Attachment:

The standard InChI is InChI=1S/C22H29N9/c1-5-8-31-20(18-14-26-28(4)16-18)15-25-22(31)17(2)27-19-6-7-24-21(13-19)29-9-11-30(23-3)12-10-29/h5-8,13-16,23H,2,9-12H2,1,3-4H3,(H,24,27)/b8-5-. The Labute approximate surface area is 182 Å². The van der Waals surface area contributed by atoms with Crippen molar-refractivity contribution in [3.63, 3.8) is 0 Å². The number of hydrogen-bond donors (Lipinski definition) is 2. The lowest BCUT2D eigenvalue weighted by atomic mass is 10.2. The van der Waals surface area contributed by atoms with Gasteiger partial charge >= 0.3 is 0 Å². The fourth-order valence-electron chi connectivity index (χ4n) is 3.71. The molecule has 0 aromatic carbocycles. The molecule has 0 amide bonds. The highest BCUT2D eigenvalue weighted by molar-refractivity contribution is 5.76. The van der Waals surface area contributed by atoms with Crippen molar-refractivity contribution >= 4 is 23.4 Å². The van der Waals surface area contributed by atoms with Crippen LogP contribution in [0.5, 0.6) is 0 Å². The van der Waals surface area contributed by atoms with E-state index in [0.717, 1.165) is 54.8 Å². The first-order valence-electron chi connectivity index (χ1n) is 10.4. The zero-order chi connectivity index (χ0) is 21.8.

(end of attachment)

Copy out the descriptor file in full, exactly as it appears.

The standard InChI is InChI=1S/C22H29N9/c1-5-8-31-20(18-14-26-28(4)16-18)15-25-22(31)17(2)27-19-6-7-24-21(13-19)29-9-11-30(23-3)12-10-29/h5-8,13-16,23H,2,9-12H2,1,3-4H3,(H,24,27)/b8-5-. The Labute approximate surface area is 182 Å². The van der Waals surface area contributed by atoms with Crippen molar-refractivity contribution in [3.63, 3.8) is 0 Å². The number of hydrogen-bond donors (Lipinski definition) is 2. The lowest BCUT2D eigenvalue weighted by atomic mass is 10.2. The van der Waals surface area contributed by atoms with Gasteiger partial charge >= 0.3 is 0 Å². The fourth-order valence-electron chi connectivity index (χ4n) is 3.71. The molecule has 0 aromatic carbocycles. The molecule has 0 amide bonds. The highest BCUT2D eigenvalue weighted by molar-refractivity contribution is 5.76. The van der Waals surface area contributed by atoms with Crippen molar-refractivity contribution >= 4 is 23.4 Å². The van der Waals surface area contributed by atoms with Crippen LogP contribution in [0.5, 0.6) is 0 Å². The van der Waals surface area contributed by atoms with E-state index in [0.717, 1.165) is 54.8 Å². The first-order valence-electron chi connectivity index (χ1n) is 10.4. The zero-order chi connectivity index (χ0) is 21.8.